Heads of State at U.S.-Africa Leaders Summit Must Act
August 4, 2014 – Today in Washington, D.C., President Obama is making history by welcoming multiple heads of state from Africa to the first-ever U.S.-Africa Leaders Summit. On the occasion of this historic meeting, Ruth Messinger, president of American Jewish World Service (AJWS), the leading international Jewish human rights and development organization, urges President Obama and African leaders to ensure that human rights are central to their deliberations as they discuss the meeting’s themes of “Investing in the Next Generation” and “America’s commitment to Africa’s security, its democratic development, and its people.” American Jewish World Service currently funds 151 human rights advocacy groups in 12 African countries.
Statement of Ruth Messinger, President of American Jewish World Service, regarding human rights and the U.S.-Africa Leaders Summit:
“The future of Africa depends on the commitment of its leaders to ensure the human rights of all of the continent’s people, including women and girls; LGBT people; and communities whose access to land, air and water is threatened by unbridled development. There is no more powerful investment in any people or continent than the investment in human rights,” said Ruth Messinger, president of AJWS.
Violence Against Women and Girls
“As President Obama highlights America’s commitment to Africa’s security and democratic development, he must strengthen his commitment to the safety and security of Africa’s women and girls, who are too often the victims of an epidemic of violence.”
Protecting Natural Resource Rights
“When discussing future business and investment opportunities, President Obama and African heads of state must ensure that local communities are actively involved in making decisions related to development—particularly the management and extraction of natural resources, which too often take place without any benefit to local people.”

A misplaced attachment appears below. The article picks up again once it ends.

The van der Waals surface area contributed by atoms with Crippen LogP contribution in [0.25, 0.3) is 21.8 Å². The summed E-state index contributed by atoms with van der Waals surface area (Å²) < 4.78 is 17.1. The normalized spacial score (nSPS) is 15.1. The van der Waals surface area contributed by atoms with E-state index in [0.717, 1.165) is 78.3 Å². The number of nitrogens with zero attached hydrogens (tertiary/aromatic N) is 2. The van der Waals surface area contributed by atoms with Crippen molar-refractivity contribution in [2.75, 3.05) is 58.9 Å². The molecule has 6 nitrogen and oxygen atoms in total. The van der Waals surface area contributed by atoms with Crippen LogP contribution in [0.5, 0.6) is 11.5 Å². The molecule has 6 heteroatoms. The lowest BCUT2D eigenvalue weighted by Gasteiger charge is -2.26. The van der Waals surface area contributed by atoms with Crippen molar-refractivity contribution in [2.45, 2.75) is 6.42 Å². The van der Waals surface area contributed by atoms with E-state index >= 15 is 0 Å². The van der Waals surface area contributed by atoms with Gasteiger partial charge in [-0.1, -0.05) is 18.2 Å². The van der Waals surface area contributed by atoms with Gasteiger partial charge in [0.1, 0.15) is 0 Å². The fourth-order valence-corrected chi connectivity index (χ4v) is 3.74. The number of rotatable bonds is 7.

“Millions of people living in South Sudan are facing food shortages, violence and displacement. As an outspoken advocate for the right of the South Sudanese people to choose a path to independence, I was filled with joy to see the dreams of so many people realized just three years ago when South Sudan gained its independence. As leaders from across Africa, including President Salva Kiir of the Republic of South Sudan, come to Washington D.C., our leaders must seize this opportunity to send the message of peace, reconciliation and concern for the people of South Sudan.”
“We call on President Obama to reassert his support for the human rights of one of the most marginalized groups in many African societies: lesbian, gay, bisexual and transgender (LGBT) people. No community, country or continent can flourish until all of its people are able to exercise their rights and are free to participate fully in society. To help ensure that the rights of LGBT people are realized, we call on President Obama to appoint a special U.S. envoy whose focus would be the human rights of LGBT people worldwide.”
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